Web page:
Yet these poems are among his most "prosy," with only an occasional impressive passage; their grammatical complexities are hard to follow.
Several were published with poems by his Quaker friend Charles Lloyd in their some they have died and some they have left me, And some are taken from me; all are departed; All, all are gone, the old familiar faces.
Here he fell in love with Ann Simmons, subject of his earliest sonnets (though his first to be published, in the 29 December 1794 issue of the , was a joint effort with Coleridge to the actress Sarah Siddons—evidence of his lifelong devotion to the London theater).
His "Anna" sonnets, which appeared in the 17 editions of Coleridge's , have a sentimental, nostalgic quality: "Was it some sweet device of Faery / That mocked my steps with many a lonely glade, / And fancied wanderings with a fair-hair'd maid?
By 1820 he had developed what was to be his "Elia" prose style.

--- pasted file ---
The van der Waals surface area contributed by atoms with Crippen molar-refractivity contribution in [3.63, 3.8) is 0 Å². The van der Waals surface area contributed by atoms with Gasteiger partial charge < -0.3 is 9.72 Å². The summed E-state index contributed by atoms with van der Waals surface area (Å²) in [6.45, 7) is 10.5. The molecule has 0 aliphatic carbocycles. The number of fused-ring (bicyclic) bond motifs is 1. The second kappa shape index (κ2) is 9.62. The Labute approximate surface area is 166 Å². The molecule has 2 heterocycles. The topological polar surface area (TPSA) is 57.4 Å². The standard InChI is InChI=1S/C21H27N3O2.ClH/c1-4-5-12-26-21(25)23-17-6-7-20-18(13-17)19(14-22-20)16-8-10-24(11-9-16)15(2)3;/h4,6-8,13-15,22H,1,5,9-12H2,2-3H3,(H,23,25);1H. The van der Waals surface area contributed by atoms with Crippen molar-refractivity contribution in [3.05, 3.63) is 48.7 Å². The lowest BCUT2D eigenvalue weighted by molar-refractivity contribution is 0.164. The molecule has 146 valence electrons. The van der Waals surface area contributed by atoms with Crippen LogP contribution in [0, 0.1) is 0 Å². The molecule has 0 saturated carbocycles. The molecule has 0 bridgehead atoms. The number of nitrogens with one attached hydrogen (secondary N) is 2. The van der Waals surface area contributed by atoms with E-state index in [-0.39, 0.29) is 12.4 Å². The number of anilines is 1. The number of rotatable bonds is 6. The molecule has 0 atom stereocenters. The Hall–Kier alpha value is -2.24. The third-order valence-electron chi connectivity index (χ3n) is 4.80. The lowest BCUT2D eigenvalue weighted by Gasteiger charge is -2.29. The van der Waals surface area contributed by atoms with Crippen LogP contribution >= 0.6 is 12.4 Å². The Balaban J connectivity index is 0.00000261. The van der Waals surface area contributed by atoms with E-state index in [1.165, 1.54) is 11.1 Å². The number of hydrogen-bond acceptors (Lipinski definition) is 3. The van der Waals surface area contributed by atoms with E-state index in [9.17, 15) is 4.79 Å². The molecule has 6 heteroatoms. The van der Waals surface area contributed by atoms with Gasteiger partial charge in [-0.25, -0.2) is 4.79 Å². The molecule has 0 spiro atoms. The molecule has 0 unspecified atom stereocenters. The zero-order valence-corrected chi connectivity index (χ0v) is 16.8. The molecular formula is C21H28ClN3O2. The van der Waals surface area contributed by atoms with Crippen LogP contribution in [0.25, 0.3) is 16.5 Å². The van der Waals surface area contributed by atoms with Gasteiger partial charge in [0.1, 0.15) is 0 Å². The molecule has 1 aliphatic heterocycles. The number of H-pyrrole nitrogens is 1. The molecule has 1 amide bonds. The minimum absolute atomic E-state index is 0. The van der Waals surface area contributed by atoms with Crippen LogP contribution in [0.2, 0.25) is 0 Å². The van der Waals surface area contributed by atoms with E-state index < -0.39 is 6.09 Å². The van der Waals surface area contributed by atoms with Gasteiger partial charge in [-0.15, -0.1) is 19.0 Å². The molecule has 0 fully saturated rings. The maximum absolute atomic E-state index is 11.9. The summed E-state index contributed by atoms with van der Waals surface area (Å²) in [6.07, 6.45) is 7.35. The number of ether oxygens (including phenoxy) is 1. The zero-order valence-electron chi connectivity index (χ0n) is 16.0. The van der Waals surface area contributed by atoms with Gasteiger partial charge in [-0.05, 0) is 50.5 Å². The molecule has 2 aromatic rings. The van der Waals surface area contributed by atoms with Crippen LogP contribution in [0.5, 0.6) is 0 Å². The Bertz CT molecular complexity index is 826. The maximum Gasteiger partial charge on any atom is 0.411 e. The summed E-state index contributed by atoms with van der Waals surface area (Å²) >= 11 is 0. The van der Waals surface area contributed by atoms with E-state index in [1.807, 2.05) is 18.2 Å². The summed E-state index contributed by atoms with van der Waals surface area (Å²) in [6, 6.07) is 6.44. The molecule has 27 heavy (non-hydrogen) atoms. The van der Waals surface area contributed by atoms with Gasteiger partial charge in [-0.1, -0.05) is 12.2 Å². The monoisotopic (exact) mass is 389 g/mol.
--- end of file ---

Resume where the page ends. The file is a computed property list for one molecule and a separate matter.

He was the first intensely personal, truly Romantic essayist, never rivaled in popularity by his friends Leigh Hunt and William Hazlitt.(He met Wordsworth, who became a lifelong friend, through Coleridge in 1797.)" Of considerable interest are Lamb's blank-verse poems, which reveal--with passion that comes through--his spiritual struggles after the tragedy, as he sought consolation in religion.In one, he doubts whether atheists or deists (such as his friend William Godwin, novelist, philosopher, and publisher of children's books) have adequate answers for the larger questions of life; other poems dwell on the death of the old aunt whose favorite he was (she also appears in his essay "Witches and Other Night-Fears"), on his dead mother with regrets for days gone, on his father's senility, on Mary's fate, and on his growing doubts about institutional religion.(Lamb too had been confined briefly at Hoxton for his mental state in 1795, but there was no later recurrence.) Both were known for their capacity for friendship and for their mid-life weekly gatherings of writers, lawyers, actors, and the odd but interesting "characters" for whom Lamb had a weakness.For the moment Lamb "renounced" poetry altogether, but he soon took it up again and began work on a tragedy in Shakespearean blank verse, (1802), which has autobiographical elements.After the death of Samuel Salt in 1792 the Lambs were in straitened circumstances, mother and father both ill.The elder brother, John, was living independently and was not generous to his family.On Charles (after an unpaid apprenticeship) and his elder sister, Mary, a dressmaker who had already shown signs of mental instability, fell the burden of providing for the family, and Mary took on the nursing as well.Two of Lamb's early sonnets are addressed to her: Mary, who was ten years older than Charles, had mothered him as a child, and their relationship was always a close one.While there are a few fine lines and the writing in general is competent but unoriginal, plotting and character are weak: it was never produced."The Wife's Trial," a late play in blank verse, is of minor interest.